We conducted a prospective study of patients with primary pterygia to analyze surgically-induced astigmatic changes following pterygium surgery and their relation to pterygium morphology and size.Methods:
One hundred twenty-three eyes of 123 adult patients with primary pterygia were evaluated. Pterygium was graded according to morphology and the extent of corneal encroachment. Manifest refraction was performed preoperatively and at 1,3, and 6 months postoperatively. Patients underwent either the bare sclera technique of pterygium excision or conjunctival grafting. Surgery was performed by one surgeon. Olsen's method of vector decomposition was used to analyze surgically-induced astigmatism.Results:
The mean magnitude of preoperative astigmatism was 0.99 D, with vector decomposition revealing a relative flattening of the cornea in the horizontal meridian. Astigmatism of 1.00 D or more was seen when the pterygium exceeded 3.5 mm beyond the limbus. Postoperatively, a steepening of the cornea in the horizontal meridian was demonstrated, the magnitude of which was related to pterygium size (P=0.0001). ANOVA testing showed no significant difference (P> 0.05) when pterygia were divided according to morphology.Conclusions:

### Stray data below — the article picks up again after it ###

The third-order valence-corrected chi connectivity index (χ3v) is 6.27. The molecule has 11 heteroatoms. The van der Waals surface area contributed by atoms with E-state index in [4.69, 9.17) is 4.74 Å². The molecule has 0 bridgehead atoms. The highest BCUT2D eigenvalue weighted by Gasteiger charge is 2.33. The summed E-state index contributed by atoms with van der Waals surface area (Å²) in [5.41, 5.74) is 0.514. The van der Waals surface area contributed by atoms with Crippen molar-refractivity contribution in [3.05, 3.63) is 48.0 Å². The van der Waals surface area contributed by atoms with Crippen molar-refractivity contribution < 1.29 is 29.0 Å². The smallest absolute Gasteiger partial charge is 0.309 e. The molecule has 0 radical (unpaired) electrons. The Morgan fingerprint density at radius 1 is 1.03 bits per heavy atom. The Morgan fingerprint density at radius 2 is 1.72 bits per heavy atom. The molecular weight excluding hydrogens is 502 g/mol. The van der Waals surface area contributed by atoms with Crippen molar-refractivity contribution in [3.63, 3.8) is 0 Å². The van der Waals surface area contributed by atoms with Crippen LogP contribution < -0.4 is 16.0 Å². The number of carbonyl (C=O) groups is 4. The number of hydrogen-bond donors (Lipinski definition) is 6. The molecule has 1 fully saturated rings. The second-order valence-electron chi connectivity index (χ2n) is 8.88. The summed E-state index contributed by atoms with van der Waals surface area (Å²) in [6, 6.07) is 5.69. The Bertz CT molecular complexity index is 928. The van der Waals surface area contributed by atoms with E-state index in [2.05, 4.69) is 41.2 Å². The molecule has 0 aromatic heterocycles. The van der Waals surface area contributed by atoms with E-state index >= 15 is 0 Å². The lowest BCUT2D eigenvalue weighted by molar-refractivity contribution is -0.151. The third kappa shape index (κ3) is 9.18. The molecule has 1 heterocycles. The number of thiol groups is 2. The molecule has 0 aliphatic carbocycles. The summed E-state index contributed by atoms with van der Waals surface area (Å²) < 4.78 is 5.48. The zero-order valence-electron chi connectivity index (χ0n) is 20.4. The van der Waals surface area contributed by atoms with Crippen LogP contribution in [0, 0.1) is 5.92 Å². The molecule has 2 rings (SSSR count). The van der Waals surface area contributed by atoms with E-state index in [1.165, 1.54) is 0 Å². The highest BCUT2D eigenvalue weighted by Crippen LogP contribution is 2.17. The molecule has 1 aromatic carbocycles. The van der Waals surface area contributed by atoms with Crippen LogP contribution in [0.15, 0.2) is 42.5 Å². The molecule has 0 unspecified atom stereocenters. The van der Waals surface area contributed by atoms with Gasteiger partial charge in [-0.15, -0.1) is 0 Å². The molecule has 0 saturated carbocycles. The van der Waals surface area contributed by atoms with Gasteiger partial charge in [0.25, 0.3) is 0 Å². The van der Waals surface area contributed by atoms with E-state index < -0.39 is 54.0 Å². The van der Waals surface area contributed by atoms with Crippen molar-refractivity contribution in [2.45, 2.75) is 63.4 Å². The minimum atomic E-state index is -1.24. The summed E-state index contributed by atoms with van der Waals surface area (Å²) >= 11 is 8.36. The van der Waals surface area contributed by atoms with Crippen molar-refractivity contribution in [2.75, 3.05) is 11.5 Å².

This study confirms that pterygium excision induces a reversal of pterygium-related corneal flattening. A strong correlation was also found between the horizontal extent of pterygium encroachment and astigmatic change following surgery.